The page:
Lock Down Your IP From Employee Theft Texas-Style: Non-Competes and Business Secrets

Businesses flock to Texas for many reasons.  One reason: the strong tools available here to protect your intellectual property, or "IP," from employee theft.

Patent and copyright are fundamental, but what about IP that doesn't fit either mold?  Customer data, profit margins and management-level discussions about business strategy all fall into that no-man's land.  You don't want your ex-employees carting your secret playbook off to a new job with your direct competitor.  The info is IP, but the feds can't help you.

Non-compete and non-solicit agreements fill the gap.  For an ex-employee who knows your IP, working in certain jobs or soliciting certain customers is too dicey.  IP theft is all too tempting.  Call those jobs and customers off limits in a non-compete or non-solicit.

A few points from our earlier posts on non-competes and non-solicits:

Even without a paper agreement, Texas law says that an ex-employee cannot take, use or disclose your business secrets.  Here's the scenario—your VP Sales accepts a new job with a competitor, downloads your customer list and order history to a jump drive, then resigns.  Foul ball.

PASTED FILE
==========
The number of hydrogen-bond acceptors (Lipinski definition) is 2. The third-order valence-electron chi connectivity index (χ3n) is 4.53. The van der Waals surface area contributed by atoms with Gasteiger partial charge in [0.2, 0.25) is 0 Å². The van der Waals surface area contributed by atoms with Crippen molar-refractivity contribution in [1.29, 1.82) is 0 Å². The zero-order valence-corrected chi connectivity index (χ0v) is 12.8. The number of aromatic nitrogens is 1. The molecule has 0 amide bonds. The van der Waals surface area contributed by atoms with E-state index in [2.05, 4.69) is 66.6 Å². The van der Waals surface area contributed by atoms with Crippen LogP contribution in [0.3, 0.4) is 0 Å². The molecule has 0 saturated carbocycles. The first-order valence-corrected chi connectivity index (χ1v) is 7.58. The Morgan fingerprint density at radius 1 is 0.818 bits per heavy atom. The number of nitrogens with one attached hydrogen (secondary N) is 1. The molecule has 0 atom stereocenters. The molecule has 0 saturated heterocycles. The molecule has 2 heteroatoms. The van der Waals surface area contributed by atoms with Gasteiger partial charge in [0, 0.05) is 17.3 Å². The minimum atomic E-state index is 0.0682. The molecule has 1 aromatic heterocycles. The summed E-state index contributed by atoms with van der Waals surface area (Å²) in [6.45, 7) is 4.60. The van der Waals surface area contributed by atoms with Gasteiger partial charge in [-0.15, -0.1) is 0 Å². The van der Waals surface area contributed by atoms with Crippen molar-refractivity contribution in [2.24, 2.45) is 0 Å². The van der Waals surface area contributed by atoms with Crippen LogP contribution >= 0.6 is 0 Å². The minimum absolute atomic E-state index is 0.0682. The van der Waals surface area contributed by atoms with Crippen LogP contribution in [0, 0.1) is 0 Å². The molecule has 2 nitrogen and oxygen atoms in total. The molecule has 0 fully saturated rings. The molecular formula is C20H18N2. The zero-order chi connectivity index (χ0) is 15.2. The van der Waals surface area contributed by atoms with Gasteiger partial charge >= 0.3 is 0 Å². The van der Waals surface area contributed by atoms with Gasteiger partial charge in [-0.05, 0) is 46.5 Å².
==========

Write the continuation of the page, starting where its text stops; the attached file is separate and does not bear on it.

The stolen info is probably trade secrets or confidential information.  So long as you took some basic measures to keep the info secret and an ex-employee took it, you've got him in your crosshairs.

Just keep in mind:

  • You can pursue an injunction against a data thief as you would against an ex-employee who broke a non-compete or non-solicit.
  • When a key employee leaves, a forensic image should be taken immediately of any computer or smart phone issued to the employee.
  • Use discretion when investigating data theft.

You might even make a federal case out of it.  That is, proprietary data theft in violation of your written policies can trigger a federal claim.  The Computer Fraud and Abuse Act, says the Fifth Circuit, can be used to prosecute an ex-employee data thief in a civil suit.  Very helpful when filing in state court would land you in front of a judge who may be unfamiliar with trade secret protections.

We've written a tidbit on the CFAA too.

So there are your tools to protect the soft IP in your secret playbook.  Are your tools sharp?